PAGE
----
A share price is the price of a single share of a number of saleable
stocks of a company, derivative or other financial asset. In layman's
terms, the stock price is the highest amount someone is willing to pay
for the stock, or the lowest amount that it can be bought for.
1 Behaviour of share prices
2 Share prices in the United States
4 See also
Behaviour of share prices
In economics and financial theory, analysts use random walk techniques
to model behavior of asset prices, in particular share prices on stock
markets, currency exchange rates and commodity prices. This practice
has its basis in the presumption that investors act rationally and
without biases, and that at any moment they estimate the value of an
asset based on future expectations. Under these conditions, all
existing information affects the price, which changes only when new
information comes out. By definition, new information appears randomly
and influences the asset price randomly.
Empirical studies have demonstrated that prices do not completely
follow random walks. Low serial correlations (around 0.05) exist in
the short term, and slightly stronger correlations over the longer
term. Their sign and the strength depend on a variety of factors.
Researchers have found that some of the biggest price deviations from
random walks result from seasonal and temporal patterns. In
particular, returns in January significantly exceed those in other
months (January effect) and on Mondays stock prices go down more than
on any other day. Observers have noted these effects in many different
markets for more than half a century, but without succeeding in giving
a completely satisfactory explanation for their persistence.
Technical analysis uses most of the anomalies to extract information
on future price movements from historical data. But some economists,
for example Eugene Fama, argue that most of these patterns occur
accidentally, rather than as a result of irrational or inefficient
behavior of investors: the huge amount of data available to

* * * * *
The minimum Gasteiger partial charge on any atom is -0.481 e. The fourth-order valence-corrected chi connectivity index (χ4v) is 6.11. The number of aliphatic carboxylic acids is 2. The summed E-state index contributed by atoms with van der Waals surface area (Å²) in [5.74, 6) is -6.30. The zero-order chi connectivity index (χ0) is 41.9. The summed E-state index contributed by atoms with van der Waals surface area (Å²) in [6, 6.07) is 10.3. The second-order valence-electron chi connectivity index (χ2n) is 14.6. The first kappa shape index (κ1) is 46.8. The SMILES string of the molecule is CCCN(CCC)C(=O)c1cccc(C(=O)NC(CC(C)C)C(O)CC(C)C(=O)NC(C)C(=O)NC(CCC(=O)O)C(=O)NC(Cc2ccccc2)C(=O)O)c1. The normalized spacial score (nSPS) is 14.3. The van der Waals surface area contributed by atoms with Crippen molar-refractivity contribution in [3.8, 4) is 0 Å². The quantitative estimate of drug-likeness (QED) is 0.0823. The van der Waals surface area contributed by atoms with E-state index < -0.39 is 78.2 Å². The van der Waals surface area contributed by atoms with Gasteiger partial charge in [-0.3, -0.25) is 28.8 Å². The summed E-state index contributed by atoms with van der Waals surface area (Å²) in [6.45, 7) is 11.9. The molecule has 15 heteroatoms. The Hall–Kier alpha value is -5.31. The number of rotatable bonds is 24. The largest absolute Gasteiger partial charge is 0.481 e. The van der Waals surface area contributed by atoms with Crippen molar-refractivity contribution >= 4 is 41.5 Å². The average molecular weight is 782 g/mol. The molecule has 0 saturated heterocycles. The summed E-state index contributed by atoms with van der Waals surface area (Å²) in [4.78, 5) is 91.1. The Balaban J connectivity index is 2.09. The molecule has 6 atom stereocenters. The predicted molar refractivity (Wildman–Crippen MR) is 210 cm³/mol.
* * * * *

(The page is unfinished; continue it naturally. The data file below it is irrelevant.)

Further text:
researchers for analysis allegedly causes the fluctuations.
Another school of thought, behavioral finance, attributes
non-randomness to investors' cognitive and emotional biases. This can
be contrasted with fundamental analysis.
When viewed over long periods, the share price is related to
expectations of future earnings and dividends of the firm. Over
short periods, especially for younger or smaller firms, the
relationship between share price and dividends can be quite unmatched.
Share prices in the United States
Many U.S.-based companies seek to keep their share price (also called
stock price) low, partly based on "round lot" trading (multiples of
100 shares). A corporation can adjust its stock price by a stock
split, substituting a quantity of shares at one price for a different
number of shares at an adjusted price where the value of shares x
price remains equivalent. (For example 500 shares at $32 may become
1000 shares at $16.) Many major firms like to keep their price in the
$25 to $75 price range.
A US share must be priced at $1 or more to be covered by NASDAQ. If
the share price falls below that level the stock is "delisted", and
becomes an OTC (over the counter stock). A stock must have a price of
$1 or more for 10 consecutive trading days during each month to remain
The highest share prices on the
NYSE have been those of Berkshire
Hathaway class A, trading at over $210,000/share, followed by
Seaboard, NVR and Google.
Robert D. Coleman's Evolution of
Stock Pricing notes that the
invention of double-entry bookkeeping in the fourteenth century led to
company valuations being based upon ratios such as price per unit of
earnings (from the income statement), price per unit of net worth
(from the balance sheet) and price per unit of cash flow (from the
funds statement). The next advance was to price individual shares
rather than whole companies. A price/dividends ratio began to be used.
Following this, the next stage was the use of discounted cash flows,
based on the time value of money, to estimate the intrinsic value of
^ Lo, A. W.; A. C. MacKinlay (1988). "
Stock market prices do not
follow random walks: evidence from a simple specification test".
Review of Financial Studies. 1 (1): 41–66. doi:10.1093/rfs/1.1.41.
^ Ehrhardt, Michael C.; Brigham, Eugene Foster (2010-02-02). Corporate
Finance: A Focused Approach. Cengage Learning. pp. 278–.
ISBN 9781439078112. Retrieved 26 February 2013.
^ "The $100,000 stock:
Berkshire Hathaway - MarketWatch". MarketWatch.
21 October 2006. Retrieved 26 February 2013.
^ "The Highest Priced Stocks In America". Investopedia. 21 July 2011.
Retrieved 26 February 2013.
^ Coleman, Robert D. (2006). "Evolution of